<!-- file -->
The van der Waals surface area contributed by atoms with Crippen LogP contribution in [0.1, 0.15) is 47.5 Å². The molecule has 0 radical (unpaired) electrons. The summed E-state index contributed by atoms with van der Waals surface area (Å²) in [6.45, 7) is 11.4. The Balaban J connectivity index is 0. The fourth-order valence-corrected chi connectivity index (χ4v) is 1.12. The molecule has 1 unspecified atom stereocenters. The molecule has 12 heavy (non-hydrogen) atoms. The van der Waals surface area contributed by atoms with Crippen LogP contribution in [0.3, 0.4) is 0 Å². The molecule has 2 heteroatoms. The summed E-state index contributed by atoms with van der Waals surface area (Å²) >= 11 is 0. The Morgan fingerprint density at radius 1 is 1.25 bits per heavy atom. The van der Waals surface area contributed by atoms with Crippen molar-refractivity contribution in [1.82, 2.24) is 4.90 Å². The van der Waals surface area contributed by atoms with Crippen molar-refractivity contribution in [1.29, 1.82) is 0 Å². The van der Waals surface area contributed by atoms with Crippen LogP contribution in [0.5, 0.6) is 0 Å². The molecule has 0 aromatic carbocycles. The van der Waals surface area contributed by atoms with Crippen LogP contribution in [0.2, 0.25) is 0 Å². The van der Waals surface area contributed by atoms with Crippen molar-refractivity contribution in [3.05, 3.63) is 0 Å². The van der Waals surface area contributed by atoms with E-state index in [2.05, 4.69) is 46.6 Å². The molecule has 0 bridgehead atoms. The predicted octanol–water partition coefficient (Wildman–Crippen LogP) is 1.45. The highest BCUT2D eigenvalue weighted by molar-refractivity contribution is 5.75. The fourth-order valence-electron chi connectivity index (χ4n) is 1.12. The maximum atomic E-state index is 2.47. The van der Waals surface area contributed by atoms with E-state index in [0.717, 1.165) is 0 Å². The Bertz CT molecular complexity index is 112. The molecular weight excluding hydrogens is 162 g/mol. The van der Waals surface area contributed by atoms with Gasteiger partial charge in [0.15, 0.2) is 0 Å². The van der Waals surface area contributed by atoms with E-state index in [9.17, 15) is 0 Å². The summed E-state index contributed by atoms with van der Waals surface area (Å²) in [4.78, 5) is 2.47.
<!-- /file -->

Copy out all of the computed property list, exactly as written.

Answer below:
The van der Waals surface area contributed by atoms with Crippen LogP contribution in [0.1, 0.15) is 47.5 Å². The molecule has 0 radical (unpaired) electrons. The summed E-state index contributed by atoms with van der Waals surface area (Å²) in [6.45, 7) is 11.4. The Balaban J connectivity index is 0. The fourth-order valence-corrected chi connectivity index (χ4v) is 1.12. The molecule has 1 unspecified atom stereocenters. The molecule has 12 heavy (non-hydrogen) atoms. The van der Waals surface area contributed by atoms with Crippen LogP contribution in [0.3, 0.4) is 0 Å². The molecule has 2 heteroatoms. The summed E-state index contributed by atoms with van der Waals surface area (Å²) >= 11 is 0. The Morgan fingerprint density at radius 1 is 1.25 bits per heavy atom. The van der Waals surface area contributed by atoms with Crippen molar-refractivity contribution in [1.82, 2.24) is 4.90 Å². The van der Waals surface area contributed by atoms with Crippen molar-refractivity contribution in [1.29, 1.82) is 0 Å². The van der Waals surface area contributed by atoms with Crippen LogP contribution in [0.5, 0.6) is 0 Å². The molecule has 0 aromatic carbocycles. The van der Waals surface area contributed by atoms with Crippen LogP contribution in [0.2, 0.25) is 0 Å². The van der Waals surface area contributed by atoms with Crippen molar-refractivity contribution in [3.05, 3.63) is 0 Å². The van der Waals surface area contributed by atoms with E-state index in [2.05, 4.69) is 46.6 Å². The molecule has 0 bridgehead atoms. The predicted octanol–water partition coefficient (Wildman–Crippen LogP) is 1.45. The highest BCUT2D eigenvalue weighted by molar-refractivity contribution is 5.75. The fourth-order valence-electron chi connectivity index (χ4n) is 1.12. The maximum atomic E-state index is 2.47. The van der Waals surface area contributed by atoms with E-state index in [0.717, 1.165) is 0 Å². The Bertz CT molecular complexity index is 112. The molecular weight excluding hydrogens is 162 g/mol. The van der Waals surface area contributed by atoms with Gasteiger partial charge in [0.15, 0.2) is 0 Å². The van der Waals surface area contributed by atoms with E-state index in [9.17, 15) is 0 Å². The summed E-state index contributed by atoms with van der Waals surface area (Å²) in [4.78, 5) is 2.47.